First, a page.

I often wonder what it’s like to have life leave my body. How my body would grow numb and I would no longer feel any tingle. How my breath would slowly, yet swiftly leave me wanting and how my once happy, no, almost happy heart would string chords of a dirge. I have fantasized about you, muerté, in more ways than one. I have danced very close to the edge of this shaky precipice and only then did I realize, all na mouth. It takes a lot of strong mental resolve to even attempt to invite the grim reaper intentionally. We all fear death, some more than others.
I have thought about my mother, how she’d feel the pain of those nine months all over again, just that in this case there’s no joy in the air. I’ve wondered how my procession would solemnly align, moving rather reluctantly towards my graveyard. Nobody wants to lose anybody. I’ve thought about how lonely it would be, mahn, it’s six feet deep with a pocket. How vain this life is and how forgetful I am.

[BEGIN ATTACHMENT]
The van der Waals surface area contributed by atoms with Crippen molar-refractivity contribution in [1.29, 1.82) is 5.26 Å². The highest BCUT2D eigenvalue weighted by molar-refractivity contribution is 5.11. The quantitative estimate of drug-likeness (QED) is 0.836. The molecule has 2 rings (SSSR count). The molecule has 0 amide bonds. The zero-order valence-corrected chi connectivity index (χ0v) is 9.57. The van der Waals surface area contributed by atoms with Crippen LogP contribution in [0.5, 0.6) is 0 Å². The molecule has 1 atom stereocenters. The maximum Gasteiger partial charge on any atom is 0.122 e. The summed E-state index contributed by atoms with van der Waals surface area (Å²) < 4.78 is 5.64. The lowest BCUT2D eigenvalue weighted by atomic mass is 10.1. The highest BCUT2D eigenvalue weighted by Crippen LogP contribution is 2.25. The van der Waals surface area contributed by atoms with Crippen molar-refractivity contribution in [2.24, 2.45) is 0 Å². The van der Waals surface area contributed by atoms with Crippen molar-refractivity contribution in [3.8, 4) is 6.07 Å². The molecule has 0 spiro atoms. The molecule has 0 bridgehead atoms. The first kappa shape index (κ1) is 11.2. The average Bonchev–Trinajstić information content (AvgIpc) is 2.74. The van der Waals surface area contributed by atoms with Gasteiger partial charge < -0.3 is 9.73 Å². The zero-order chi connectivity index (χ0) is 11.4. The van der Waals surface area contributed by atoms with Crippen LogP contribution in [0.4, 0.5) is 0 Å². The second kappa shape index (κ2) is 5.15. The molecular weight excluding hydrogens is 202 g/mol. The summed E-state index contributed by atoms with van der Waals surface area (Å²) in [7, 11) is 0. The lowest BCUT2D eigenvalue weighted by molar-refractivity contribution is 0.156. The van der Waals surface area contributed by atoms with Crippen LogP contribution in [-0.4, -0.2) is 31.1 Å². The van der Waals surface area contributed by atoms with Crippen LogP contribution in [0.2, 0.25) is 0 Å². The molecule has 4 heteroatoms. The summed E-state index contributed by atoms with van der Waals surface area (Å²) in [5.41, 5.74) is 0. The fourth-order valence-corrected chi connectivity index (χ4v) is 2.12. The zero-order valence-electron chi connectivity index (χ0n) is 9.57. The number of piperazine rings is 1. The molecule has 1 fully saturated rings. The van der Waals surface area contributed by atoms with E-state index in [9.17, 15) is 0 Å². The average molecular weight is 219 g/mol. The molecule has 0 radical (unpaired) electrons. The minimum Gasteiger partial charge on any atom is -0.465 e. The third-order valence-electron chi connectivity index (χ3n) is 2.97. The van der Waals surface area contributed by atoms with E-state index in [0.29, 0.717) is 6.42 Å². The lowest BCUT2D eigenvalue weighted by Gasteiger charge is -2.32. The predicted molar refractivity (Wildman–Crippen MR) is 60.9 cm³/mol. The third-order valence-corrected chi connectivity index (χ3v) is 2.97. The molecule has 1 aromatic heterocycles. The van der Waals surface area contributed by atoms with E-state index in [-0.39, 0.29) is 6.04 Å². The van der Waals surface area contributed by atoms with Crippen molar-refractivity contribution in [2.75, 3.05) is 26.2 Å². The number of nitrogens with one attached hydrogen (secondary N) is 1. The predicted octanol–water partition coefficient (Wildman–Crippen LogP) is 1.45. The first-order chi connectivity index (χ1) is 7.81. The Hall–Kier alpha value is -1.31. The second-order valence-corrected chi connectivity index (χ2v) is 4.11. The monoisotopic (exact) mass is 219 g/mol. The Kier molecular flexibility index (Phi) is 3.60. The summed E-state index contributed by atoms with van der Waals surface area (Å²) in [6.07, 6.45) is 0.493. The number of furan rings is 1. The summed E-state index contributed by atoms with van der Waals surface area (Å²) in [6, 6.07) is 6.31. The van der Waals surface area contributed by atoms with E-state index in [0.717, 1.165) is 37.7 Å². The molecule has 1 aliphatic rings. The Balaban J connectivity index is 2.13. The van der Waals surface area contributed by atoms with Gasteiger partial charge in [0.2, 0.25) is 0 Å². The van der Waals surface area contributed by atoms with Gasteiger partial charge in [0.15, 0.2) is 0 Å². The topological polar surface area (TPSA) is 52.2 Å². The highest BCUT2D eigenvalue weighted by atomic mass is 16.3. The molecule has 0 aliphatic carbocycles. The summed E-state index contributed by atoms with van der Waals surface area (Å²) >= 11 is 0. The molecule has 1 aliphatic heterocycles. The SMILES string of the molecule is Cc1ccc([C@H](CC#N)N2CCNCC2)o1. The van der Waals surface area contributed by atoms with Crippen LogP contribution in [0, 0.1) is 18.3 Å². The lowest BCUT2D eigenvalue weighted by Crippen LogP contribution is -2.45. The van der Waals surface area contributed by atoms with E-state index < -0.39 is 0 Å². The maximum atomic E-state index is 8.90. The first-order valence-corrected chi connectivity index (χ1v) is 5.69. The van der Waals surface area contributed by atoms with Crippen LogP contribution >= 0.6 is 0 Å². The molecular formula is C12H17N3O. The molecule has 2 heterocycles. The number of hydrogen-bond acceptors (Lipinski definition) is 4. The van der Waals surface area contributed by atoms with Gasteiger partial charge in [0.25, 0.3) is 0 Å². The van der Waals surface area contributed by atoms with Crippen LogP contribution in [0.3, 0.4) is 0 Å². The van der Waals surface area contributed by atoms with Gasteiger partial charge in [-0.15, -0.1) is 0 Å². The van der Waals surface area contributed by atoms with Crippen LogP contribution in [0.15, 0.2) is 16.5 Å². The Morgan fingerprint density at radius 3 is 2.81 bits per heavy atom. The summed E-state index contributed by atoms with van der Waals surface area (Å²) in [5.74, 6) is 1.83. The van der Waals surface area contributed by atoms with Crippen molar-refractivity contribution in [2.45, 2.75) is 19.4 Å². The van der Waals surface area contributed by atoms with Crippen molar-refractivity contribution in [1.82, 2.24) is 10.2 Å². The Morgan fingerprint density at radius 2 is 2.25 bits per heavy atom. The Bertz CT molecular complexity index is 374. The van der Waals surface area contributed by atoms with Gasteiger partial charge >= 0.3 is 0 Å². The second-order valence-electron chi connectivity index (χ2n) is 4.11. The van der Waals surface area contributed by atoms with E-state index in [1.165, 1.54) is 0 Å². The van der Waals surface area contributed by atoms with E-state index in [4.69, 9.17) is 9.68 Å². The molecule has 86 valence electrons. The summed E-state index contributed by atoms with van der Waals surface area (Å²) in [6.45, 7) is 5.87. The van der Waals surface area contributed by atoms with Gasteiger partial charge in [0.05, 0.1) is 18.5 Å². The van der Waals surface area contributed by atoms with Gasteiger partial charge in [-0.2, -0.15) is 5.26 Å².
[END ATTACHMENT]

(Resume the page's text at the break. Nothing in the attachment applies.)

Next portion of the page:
I’ve come to realize that you’re inevitable regardless of age, status or standing. You’d do His bidding when He wills it. I have come to know that you are a reality we always forget, an essential eventuality. It’s what we, humans, all have an equal share of.
Muerté, I wish for one thing though, that you leave my soul in my body when it’s best and take it only when my deeds would earn me His Jannah; that I fully receive His pardon before I happily follow you.
A Soul on the Queue.
Muerté is a noun in the Spanish dialect meaning “death”.